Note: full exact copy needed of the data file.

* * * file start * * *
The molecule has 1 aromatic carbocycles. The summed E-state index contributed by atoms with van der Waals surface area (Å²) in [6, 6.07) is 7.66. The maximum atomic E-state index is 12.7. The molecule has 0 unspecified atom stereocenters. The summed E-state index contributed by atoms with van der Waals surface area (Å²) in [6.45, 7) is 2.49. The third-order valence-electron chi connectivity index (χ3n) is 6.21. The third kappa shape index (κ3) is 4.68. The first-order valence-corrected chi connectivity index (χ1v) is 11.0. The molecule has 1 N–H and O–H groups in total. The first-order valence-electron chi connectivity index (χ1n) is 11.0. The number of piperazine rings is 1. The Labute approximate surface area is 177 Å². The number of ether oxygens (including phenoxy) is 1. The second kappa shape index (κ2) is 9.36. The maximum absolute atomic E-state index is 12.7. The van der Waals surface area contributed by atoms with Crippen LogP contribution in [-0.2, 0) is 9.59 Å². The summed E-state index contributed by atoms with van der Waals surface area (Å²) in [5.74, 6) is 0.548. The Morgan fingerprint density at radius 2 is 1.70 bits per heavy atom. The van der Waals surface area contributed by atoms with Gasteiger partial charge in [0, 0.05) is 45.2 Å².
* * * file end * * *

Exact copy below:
The molecule has 1 aromatic carbocycles. The summed E-state index contributed by atoms with van der Waals surface area (Å²) in [6, 6.07) is 7.66. The maximum atomic E-state index is 12.7. The molecule has 0 unspecified atom stereocenters. The summed E-state index contributed by atoms with van der Waals surface area (Å²) in [6.45, 7) is 2.49. The third-order valence-electron chi connectivity index (χ3n) is 6.21. The third kappa shape index (κ3) is 4.68. The first-order valence-corrected chi connectivity index (χ1v) is 11.0. The molecule has 1 N–H and O–H groups in total. The first-order valence-electron chi connectivity index (χ1n) is 11.0. The number of piperazine rings is 1. The Labute approximate surface area is 177 Å². The number of ether oxygens (including phenoxy) is 1. The second kappa shape index (κ2) is 9.36. The maximum absolute atomic E-state index is 12.7. The van der Waals surface area contributed by atoms with Crippen LogP contribution in [-0.2, 0) is 9.59 Å². The summed E-state index contributed by atoms with van der Waals surface area (Å²) in [5.74, 6) is 0.548. The Morgan fingerprint density at radius 2 is 1.70 bits per heavy atom. The van der Waals surface area contributed by atoms with Gasteiger partial charge in [0, 0.05) is 45.2 Å².